As a youngster, I think I always knew when my father needed some solitude. He was a painter by trade in rural Missouri, USA, where he had work 6 out of the 12 months of the year. We lived too far from a major city for him to have regular work. So we did the best we could and lived a good frugal lifestyle where he spent the wintertime raising pigs or a couple calves to take to the butcher come spring. Most people back then called that Poor.

Playing solitaire was his ‘time’.bill-randall-11

And I’m glad I was quiet enough to sit and watch and learn. He was pretty cool like that.

He was also a daily Bible reader in later years. Not a lot of people know that. I am also truly thankful to have had that example to follow.mother

My mother is a living example to me of one who excels in solitude with her talents. She is always keeping her hands busy. Ecclesiastes 9:10 says,  “Whatsoever thy hand findeth to do, do it with thy might;”. This defines my wonderful mother. Whether sewing, making jams, jellies, or reading novel after novel, she finishes what she begins whole-heartedly. Rarely does she have a UFO(Un-Finished-Object) lying in her stash. solitudebanjo

For me, solitude is respresented by my time to play music. Alone. Unhindered by life’s stress. Uninterrupted by anything.

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And just for fun to lighten the mood of this post, I’m thinking I should change my answering machine message to a 40 minute Banjo Solo 🙂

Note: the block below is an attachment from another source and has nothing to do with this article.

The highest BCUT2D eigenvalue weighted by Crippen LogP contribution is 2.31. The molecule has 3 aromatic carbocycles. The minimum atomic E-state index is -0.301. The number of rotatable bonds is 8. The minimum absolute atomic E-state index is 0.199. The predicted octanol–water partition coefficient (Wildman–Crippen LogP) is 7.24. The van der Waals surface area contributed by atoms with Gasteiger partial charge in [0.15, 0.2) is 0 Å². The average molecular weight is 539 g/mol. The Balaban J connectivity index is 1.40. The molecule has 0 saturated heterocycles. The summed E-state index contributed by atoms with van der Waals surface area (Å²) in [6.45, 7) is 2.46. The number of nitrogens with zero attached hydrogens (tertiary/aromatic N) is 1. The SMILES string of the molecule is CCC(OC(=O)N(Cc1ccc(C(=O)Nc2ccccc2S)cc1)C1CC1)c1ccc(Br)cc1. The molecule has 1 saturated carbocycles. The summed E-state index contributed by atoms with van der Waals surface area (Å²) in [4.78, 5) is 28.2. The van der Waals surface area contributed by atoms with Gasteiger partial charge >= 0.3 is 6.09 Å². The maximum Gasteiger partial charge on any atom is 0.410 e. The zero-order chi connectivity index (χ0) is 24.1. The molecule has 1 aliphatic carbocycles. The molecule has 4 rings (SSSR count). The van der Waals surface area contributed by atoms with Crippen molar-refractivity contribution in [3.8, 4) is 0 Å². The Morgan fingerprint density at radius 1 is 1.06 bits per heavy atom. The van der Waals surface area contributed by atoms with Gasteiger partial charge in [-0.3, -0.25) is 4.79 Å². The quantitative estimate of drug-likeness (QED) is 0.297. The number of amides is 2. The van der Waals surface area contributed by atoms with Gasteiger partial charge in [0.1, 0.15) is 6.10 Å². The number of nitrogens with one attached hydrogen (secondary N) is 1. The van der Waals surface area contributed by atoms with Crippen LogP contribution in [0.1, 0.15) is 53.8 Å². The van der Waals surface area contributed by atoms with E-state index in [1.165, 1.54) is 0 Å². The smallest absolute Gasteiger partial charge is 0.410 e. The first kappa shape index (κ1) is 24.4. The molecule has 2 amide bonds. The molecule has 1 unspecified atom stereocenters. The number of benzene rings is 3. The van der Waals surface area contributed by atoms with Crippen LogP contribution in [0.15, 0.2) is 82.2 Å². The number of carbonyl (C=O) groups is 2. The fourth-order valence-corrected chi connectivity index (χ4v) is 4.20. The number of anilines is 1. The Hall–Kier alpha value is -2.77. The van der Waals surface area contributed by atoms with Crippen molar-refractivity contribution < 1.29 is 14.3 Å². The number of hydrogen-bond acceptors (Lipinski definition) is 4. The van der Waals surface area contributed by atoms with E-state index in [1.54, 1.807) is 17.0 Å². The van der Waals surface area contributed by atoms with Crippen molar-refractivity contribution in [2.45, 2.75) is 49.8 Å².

Is there 40 minutes on it???

To see other Weekly Photo Challenge entries, click here.

On Display/Thursday Doors

Because most of us gals like to window shop, I’m sharing some Display Doors this week……

with stuff to gaze at.

Close to my heart are the quilts and afghans shown here from The Missouri State Fair of 2016.

I’m seriously contemplating whether one of my ‘made’ items is worthy for the 2017 fair. But it’s strictly a secret at this time as to what I’d like to enter. I’ll keep you posted naturally.

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This door opened up some fond memories of my own. I had a hat just like this one and I absolutely loved it! I can remember my chagrin at my mother when it went away.  Honestly it probably suffered a terrible demise when our home was blown to smithereens in a tornado. Gotta love the Midwest weather. The fact that it’s Groundhog Day has us thinking about that Spring forecast.

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Just some light reading on the display and the exhibitor who contributed it.

For other Thursday Door entries, click here and find Norm’s blue link button at the bottom of his post.

AThrowback/Thursday Doors

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Digging up some old photos this week for Thursday Doors. Circa 2011. The above directions come from RoadsideAmerica.com and has a good read about a debate on where Daniel Boone’s actual remains are buried.